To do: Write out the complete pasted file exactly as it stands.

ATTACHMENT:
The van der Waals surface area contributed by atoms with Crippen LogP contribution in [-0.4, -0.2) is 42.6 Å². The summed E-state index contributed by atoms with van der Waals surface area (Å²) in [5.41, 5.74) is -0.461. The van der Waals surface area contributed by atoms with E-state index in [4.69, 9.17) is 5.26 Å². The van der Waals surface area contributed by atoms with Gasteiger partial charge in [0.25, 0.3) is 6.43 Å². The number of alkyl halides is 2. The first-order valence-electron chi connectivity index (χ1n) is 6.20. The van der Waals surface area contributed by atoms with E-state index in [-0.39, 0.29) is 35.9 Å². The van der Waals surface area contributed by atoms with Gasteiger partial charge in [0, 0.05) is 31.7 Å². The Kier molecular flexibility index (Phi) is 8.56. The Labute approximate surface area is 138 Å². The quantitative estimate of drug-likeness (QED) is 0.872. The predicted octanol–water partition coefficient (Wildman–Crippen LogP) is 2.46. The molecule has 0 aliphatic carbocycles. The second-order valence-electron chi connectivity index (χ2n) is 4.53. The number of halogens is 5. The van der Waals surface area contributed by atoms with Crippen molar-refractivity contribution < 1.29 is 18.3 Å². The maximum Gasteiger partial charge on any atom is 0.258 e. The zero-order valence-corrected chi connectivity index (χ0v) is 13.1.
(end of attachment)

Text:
The van der Waals surface area contributed by atoms with Crippen LogP contribution in [-0.4, -0.2) is 42.6 Å². The summed E-state index contributed by atoms with van der Waals surface area (Å²) in [5.41, 5.74) is -0.461. The van der Waals surface area contributed by atoms with E-state index in [4.69, 9.17) is 5.26 Å². The van der Waals surface area contributed by atoms with Gasteiger partial charge in [0.25, 0.3) is 6.43 Å². The number of alkyl halides is 2. The first-order valence-electron chi connectivity index (χ1n) is 6.20. The van der Waals surface area contributed by atoms with E-state index in [-0.39, 0.29) is 35.9 Å². The van der Waals surface area contributed by atoms with Gasteiger partial charge in [0, 0.05) is 31.7 Å². The Kier molecular flexibility index (Phi) is 8.56. The Labute approximate surface area is 138 Å². The quantitative estimate of drug-likeness (QED) is 0.872. The predicted octanol–water partition coefficient (Wildman–Crippen LogP) is 2.46. The molecule has 0 aliphatic carbocycles. The second-order valence-electron chi connectivity index (χ2n) is 4.53. The number of halogens is 5. The van der Waals surface area contributed by atoms with Crippen molar-refractivity contribution < 1.29 is 18.3 Å². The maximum Gasteiger partial charge on any atom is 0.258 e. The zero-order valence-corrected chi connectivity index (χ0v) is 13.1.